A prospective and controlled clinical trial was planned to assess dermatology quality of life index (DLQI) and hospital anxiety and depression scale (HADS) in patients with RAS. The study was administered with the cooperation of Ataturk University Faculty of Medicine, Departments of Dermatology and Venereal Diseases. Atatürk University Faculty of Medicine Ethics Committee approved the study (number of meetings: 6, decision no: 10, date: 30.11.2017). Seventy patients with RAS and 70 healthy controls were included between November 2017 and November 2018 after giving their informed consent.

All cases with oral aphthous ulcerations that occur more than three episodes per year were included in the RAS group after anamnesis, physical examination and laboratory evaluation. Exclusion criteria were:

1. Cases with a history of systemic condition, in particular, Behcet’s syndrome, systemic lupus erythematosus or any other diseases presenting with oral mucosal findings,

2. Patients with a history of psychiatric diseases,

3. Those with a history of antimicrobial, anti-inflammatory medication, immunomodulatory agents and vitamin or antioxidant drug usage through the four weeks before the study.

The control group consisted of age and sex-matched healthy 70 people. They were selected from hospital staff, students and relatives without any systemic and psychiatric diseases.

Personal data and anamnesis of patients were documented and the patients completed DLQI and HADS on the day of clinical examination. Personal data of controls were documented and controls completed DLQI and HADS.

DLQI is the most frequently used method because it is simple and clear. Patients’ direction to affect social and physical activations in the last week has been tried to be understood. It is designed on the basis of symptoms, feelings of the patient, daily activity, leisure time, school/work life, personal relationships and treatment. DLQI, consists of 10 items, each item is scored: “Very much” - score 3, “a lot” - score 2, “a little” - score 1, “not at all” and “irrelevant” - score 0. Based on their scores, five score ranges can be classified as follows: No effect at all on patient’s life (0-1), a small effect on patient’s life (2-5), a moderate effect on patient’s life (6-10), and very large effect on patient’s life (11-20), extremely large effect on patient’s life (21-30).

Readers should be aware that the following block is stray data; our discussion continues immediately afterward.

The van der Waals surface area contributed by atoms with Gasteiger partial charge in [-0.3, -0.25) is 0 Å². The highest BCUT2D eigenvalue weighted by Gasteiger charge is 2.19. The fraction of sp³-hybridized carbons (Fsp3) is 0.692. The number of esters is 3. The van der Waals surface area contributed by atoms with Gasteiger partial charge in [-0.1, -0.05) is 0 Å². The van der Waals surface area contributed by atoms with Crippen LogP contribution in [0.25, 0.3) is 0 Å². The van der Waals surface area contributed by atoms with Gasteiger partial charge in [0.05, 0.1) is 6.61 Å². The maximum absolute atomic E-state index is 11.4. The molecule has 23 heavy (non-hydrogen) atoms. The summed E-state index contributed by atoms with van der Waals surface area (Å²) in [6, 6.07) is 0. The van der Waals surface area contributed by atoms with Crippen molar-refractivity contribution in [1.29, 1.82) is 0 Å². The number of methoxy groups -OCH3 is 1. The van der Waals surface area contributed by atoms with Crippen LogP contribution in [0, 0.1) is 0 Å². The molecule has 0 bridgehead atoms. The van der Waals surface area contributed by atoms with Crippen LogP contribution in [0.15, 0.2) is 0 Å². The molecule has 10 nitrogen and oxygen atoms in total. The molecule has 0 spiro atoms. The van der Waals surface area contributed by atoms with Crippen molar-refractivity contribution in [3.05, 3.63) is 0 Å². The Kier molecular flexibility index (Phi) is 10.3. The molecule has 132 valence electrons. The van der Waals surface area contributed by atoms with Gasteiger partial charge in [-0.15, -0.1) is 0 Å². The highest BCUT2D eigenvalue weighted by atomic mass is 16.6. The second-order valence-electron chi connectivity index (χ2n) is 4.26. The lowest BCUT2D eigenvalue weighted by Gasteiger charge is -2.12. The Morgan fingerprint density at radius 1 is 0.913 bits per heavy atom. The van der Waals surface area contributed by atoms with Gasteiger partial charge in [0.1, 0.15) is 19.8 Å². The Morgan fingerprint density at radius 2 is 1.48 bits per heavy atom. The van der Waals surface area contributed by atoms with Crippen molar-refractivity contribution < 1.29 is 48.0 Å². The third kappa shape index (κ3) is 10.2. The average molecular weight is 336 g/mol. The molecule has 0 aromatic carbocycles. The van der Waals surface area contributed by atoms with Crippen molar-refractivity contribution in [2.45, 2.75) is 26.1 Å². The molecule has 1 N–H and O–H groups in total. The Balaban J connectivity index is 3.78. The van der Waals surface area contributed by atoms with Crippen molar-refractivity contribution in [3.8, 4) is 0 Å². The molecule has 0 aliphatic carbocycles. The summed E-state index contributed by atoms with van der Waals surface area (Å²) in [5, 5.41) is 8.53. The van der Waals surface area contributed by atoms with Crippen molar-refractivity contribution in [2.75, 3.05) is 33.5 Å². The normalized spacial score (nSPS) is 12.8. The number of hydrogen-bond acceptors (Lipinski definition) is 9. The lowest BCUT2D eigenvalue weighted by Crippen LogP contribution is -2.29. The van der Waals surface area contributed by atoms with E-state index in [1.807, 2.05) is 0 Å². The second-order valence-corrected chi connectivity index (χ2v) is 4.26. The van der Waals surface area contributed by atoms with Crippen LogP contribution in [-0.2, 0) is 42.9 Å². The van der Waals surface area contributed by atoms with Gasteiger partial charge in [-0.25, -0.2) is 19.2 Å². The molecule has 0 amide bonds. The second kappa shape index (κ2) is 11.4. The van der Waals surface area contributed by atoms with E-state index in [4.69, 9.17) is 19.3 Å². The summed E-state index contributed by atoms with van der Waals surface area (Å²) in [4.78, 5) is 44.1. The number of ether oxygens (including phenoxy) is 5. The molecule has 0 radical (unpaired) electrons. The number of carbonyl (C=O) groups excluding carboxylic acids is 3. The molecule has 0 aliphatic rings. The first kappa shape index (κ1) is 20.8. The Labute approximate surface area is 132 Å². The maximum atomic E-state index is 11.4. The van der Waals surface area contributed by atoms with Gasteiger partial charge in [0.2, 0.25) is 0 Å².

The HADS detect mood disorders in non-psychiatric hospital clinics, evaluate anxiety and depression separately and exclude symptoms to prevent physical illnesses’ effects on the scores. It is quick, short and easy to answer and consists of seven anxiety items and seven depression items (14 items). Each item is responded on a four-point measure. The total score ranges from 0 to 21 points for anxiety and similarly 0 to 21 points for depression. Based on their scores, three score ranges can be categorized as follows: Normal (0-7), borderline abnormal (8-10), and abnormal (11-21).

Statistical Analysis

Statistical analysis was performed using SPSS software, version 22. Descriptive data were shown as n, percent in categorical data, and as median, interquartile range (25-75 percentile values) in scale data. Chi-square test was used to compare categorical data. The normality of data was tested using a Kolmogorov-Smirnov test. Mann-Whitney U test and Kruskal-Wallis test was used for not having a normal distribution. A p value of less than 0.05 was considered statistically significant.